How you play the fish plays a crucial role in how well the fish recovers. The longer a fish is in “battle mode,” the higher its stress levels and the more taxed its body becomes. Also, the longer a fish is out of water for de-hooking, pictures or the decision of whether to keep it, the lower its chance for survival.
So if you want to release the fish you catch, it’s a good idea to develop a game plan before you make your first cast. Here are some tips:
- Be sure to use the appropriate tackle (see the Sustainable Tackle page) for the species you’re chasing.
- Keep some de-hooking device handy.
- Be cognizant of where you’re fishing. If you’re fishing from a bridge or a rock ledge that is 10 feet high, how do you plan to land a fish? Do not attempt to reel it up. You may lose the fish, but worse, dropping a fish from such a height can fatally damage internal organs and ultimately kill the fish. It’s best to choose spots where you can safely fight and release the fish without harming it.
- Also be aware of water temperatures. Warmer temperatures have less dissolved oxygen, and therefore, stress the fish more so that recovery time is longer. This is particularly true of cold water species like trout. If the water temps are too high, consider another location.
- Set the hook as soon as possible to prevent the fish from swallowing it.
- Make up your mind early in the battle if you’re going to release the fish. If so, fight the fish efficiently, with the goal of landing it as soon as practically possible. Don’t play the fish to exhaustion because the chances of survival decrease exponentially the longer the fish exerts itself.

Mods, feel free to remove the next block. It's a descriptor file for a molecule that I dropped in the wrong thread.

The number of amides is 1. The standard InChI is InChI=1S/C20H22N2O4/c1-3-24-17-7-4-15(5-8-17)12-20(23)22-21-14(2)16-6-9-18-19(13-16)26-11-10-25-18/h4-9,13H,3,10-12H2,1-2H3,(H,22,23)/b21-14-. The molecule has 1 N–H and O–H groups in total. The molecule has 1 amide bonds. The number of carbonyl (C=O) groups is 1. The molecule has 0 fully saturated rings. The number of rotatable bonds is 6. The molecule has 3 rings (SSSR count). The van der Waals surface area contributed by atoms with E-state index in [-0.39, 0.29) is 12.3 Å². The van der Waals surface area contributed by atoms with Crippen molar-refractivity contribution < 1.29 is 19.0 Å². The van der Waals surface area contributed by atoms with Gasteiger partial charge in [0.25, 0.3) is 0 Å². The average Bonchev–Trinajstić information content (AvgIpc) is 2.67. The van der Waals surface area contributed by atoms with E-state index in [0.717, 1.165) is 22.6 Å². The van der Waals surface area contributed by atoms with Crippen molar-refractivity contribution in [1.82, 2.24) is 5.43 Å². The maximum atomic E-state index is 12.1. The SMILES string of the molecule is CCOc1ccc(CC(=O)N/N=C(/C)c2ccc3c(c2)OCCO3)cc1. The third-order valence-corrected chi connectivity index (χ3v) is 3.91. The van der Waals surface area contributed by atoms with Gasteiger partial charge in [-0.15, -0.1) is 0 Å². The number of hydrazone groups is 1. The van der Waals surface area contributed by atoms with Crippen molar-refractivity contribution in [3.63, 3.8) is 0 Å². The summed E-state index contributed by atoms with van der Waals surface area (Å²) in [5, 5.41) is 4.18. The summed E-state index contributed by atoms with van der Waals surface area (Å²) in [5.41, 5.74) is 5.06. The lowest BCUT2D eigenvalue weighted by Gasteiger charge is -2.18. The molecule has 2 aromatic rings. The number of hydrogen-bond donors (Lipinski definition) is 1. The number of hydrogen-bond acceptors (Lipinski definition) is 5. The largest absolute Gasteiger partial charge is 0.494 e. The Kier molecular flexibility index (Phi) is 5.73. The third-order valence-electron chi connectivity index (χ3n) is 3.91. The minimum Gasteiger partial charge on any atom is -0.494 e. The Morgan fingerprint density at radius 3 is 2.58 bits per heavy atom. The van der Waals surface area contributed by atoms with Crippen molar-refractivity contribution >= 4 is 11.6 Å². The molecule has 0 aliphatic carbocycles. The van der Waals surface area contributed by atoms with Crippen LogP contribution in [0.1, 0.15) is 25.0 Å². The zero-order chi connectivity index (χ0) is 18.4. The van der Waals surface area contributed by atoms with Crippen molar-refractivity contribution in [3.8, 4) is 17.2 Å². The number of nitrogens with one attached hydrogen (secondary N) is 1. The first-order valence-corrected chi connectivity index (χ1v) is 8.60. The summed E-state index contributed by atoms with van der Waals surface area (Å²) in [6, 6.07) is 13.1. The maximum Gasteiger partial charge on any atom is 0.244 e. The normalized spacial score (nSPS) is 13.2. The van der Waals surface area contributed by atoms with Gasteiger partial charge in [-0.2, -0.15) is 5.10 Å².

- However, if you are deep-sea fishing and bringing up a grouper from the reefs 50 feet or more below the surface, the fish will actually need time to acclimate to the depth change. If not, gases can build up in the swim bladder, creating a dangerous situation for a fish. If you reel in the fish too quickly, you’ll need a venting tool to relieve the pressure so the fish can survive.
- When landing a fish, leave it in the water as much as possible. Use a de-hooking tool if necessary.
- If you must handle a fish, use a wet towel or glove to protect it (this is more important for larger fish). Avoid grabbing it near the gills or the eyes.
- Prevent it from banging against other objects like rocks or the side of the boat.
- Return the fish to the water as soon as possible.
- Use a net if it’s the only way to control the fish, and even then, keep the fish in the water.
- Back the hook out the way it came. Pinch the barb (if you haven’t already) to back the hook out. Cut the line if the hook is too embedded to extract. It will dissolve, and the fish will recover faster in the water.